It has been proven that walking in the woods activates the same benefits in the body and the brain that meditation does. There are 74 healing kinds of wood in Japan that have been medically certified to improve your health just by walking in them. Since walking is free, I doubt that big pharma in the west will ever fund the research to certify the healing woods in Western Nations. If they cannot market it they are not interested. This kind of reveals the lie in their existence to help us live long and happily (unless they are paid for it.) However, we can safely assume that our woods in Western Nations can be as healing as those in Japan and they are closer to many of us than the woods of Nippon. Further, getting away from the bustle of the city and electronic energy fields (including your phone and computer) for 36 hours can be enough to reset your body’s natural rhythms and restore your health and balance. I used to camp and leave my phone in my car. Where I camped we didn’t have much of a signal anyway. It can be done. This breaks the cycle of stress and frantic activity and can change the biochemistry of our bodies and brains and make us more resilient to stress. In the current environment, we could all use more resilience to stress. So walking in nature and meditation, as well as eating natural foods are all ways we can restore balance and fortify ourselves against adversity.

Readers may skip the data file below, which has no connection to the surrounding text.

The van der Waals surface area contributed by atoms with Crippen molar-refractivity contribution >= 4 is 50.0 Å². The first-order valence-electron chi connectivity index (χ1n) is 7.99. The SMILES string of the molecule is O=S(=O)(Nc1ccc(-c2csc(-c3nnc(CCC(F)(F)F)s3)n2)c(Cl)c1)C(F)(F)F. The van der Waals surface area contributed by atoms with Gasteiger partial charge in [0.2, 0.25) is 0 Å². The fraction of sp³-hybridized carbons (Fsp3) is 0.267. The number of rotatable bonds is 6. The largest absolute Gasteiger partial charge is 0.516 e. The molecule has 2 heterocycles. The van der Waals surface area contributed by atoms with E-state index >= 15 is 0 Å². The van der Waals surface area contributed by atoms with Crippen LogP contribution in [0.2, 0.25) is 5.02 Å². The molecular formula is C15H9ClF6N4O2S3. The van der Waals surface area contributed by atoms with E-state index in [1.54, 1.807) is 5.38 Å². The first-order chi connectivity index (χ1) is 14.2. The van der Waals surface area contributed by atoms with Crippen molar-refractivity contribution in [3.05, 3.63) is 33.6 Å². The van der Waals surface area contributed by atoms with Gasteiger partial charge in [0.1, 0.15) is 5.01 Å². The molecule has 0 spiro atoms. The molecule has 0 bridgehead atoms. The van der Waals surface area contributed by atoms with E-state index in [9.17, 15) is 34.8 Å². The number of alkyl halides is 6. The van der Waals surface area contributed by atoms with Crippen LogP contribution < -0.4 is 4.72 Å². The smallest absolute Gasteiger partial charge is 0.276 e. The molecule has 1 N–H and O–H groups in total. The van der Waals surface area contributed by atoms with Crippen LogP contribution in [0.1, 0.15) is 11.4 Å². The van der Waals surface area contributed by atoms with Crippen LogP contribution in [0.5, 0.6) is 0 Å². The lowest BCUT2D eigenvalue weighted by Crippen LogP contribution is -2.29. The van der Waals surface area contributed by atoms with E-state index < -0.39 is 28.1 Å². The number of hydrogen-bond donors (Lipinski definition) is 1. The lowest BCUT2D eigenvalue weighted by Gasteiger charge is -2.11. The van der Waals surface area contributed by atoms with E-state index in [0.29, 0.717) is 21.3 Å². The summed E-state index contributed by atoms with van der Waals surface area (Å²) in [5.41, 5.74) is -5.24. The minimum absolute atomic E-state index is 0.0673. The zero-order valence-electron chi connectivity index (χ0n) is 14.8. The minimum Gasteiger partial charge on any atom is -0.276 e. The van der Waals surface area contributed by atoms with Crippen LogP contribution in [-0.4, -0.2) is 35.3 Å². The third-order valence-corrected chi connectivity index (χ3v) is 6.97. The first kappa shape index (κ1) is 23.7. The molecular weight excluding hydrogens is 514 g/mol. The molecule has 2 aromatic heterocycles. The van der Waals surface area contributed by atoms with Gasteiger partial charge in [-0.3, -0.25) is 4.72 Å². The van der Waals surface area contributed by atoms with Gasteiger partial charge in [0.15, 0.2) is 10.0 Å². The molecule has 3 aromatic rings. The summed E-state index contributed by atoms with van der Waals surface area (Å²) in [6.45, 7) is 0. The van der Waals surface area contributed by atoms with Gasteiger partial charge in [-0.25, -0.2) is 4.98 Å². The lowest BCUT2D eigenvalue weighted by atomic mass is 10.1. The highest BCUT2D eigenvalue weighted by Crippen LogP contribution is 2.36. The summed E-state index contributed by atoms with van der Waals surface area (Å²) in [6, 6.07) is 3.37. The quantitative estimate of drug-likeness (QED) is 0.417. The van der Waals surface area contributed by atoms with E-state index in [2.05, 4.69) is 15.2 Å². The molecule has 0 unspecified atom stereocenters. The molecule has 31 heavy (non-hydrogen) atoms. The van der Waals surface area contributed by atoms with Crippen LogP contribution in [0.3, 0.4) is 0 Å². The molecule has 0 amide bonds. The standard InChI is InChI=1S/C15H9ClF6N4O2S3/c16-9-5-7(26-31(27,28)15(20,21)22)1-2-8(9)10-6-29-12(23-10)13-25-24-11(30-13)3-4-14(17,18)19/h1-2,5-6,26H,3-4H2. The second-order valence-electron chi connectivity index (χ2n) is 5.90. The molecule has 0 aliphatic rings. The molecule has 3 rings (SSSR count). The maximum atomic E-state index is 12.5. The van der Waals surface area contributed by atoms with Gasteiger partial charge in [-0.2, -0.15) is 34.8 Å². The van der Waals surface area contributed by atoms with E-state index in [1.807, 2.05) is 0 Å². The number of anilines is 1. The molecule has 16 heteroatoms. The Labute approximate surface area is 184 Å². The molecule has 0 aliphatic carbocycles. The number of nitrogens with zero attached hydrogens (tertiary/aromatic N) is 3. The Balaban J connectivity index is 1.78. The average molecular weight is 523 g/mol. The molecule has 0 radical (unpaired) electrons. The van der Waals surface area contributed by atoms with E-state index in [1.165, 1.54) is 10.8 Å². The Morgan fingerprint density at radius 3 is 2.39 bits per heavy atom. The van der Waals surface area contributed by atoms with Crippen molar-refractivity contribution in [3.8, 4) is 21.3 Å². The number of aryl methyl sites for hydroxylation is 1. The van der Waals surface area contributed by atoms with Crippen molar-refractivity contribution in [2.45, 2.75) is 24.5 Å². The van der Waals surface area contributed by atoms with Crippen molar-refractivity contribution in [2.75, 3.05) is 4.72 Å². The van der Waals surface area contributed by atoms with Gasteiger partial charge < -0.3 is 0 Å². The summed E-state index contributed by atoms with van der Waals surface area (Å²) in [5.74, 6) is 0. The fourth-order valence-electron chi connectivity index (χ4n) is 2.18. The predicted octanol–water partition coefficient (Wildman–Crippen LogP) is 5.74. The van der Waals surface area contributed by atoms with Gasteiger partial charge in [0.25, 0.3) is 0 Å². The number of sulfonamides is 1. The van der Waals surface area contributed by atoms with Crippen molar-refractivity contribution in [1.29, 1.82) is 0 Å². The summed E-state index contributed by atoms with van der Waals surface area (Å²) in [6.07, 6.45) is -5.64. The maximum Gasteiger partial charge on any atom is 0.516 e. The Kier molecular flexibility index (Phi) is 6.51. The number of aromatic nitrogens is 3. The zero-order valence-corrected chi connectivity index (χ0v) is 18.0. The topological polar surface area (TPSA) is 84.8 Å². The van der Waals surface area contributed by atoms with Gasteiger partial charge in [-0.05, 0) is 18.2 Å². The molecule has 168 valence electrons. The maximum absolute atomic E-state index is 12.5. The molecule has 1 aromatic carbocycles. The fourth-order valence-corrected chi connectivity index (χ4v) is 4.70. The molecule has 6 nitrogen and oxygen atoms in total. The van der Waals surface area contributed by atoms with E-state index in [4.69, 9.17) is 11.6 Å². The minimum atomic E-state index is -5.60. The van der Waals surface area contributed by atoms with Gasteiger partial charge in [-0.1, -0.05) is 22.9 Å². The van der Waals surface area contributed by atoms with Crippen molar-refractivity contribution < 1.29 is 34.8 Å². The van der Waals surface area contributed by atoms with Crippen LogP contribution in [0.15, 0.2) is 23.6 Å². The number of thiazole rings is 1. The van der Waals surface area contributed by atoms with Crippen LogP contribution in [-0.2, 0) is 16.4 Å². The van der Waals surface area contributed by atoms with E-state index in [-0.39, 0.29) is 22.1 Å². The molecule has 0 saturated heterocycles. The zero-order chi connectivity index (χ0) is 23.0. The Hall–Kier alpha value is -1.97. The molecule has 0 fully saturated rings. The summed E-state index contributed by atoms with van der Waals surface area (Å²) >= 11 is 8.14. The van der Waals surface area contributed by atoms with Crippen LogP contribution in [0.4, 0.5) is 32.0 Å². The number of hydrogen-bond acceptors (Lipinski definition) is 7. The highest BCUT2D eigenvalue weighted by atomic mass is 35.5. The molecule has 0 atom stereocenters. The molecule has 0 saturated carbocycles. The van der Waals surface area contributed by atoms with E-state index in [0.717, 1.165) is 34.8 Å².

These are all simple solutions but they are not easy. Even if we desire to do better it is easy to fall back into habits when stressed. Without self-reflection, we can never be sure we are the masters of our own path in life or if we are being prodded down a certain path by events. Self-reflection, meditation, reconnecting to the Ground of Being, and coming to know ourselves – who we really are as opposed to who the world is trying to make us into – are key to our survival. And that is an important consideration in life, isn’t it?

i – ‘The Ancient Greek aphorism “know thyself” (Greek: γνῶθι σεαυτόν, transliterated: gnōthi seauton; also… σαυτόν… sauton with the ε contracted) is the first of three Delphic maxims inscribed in the forecourt of the Temple of Apollo at Delphi according to the Greek writer Pausanias (10.24.1).[1] The two maxims that follow “know thyself” were “nothing to excess” and “certainty brings insanity”. In Latin the phrase, “know thyself”, is given as nosce te ipsum or temet nosce. The maxim, or aphorism, “know thyself” has had a variety of meanings attributed to it in literature, and over time, as in early ancient Greek the phrase means “know thy measure” ‘

ii – I add this last part because I have found that mediation in the woods or a park many miles across is a fundamentally different and more beneficial experience than when done in a city and, that I found it very difficult to meditate in a tank. Despite the fact that it was a very familiar environment and silent at the time.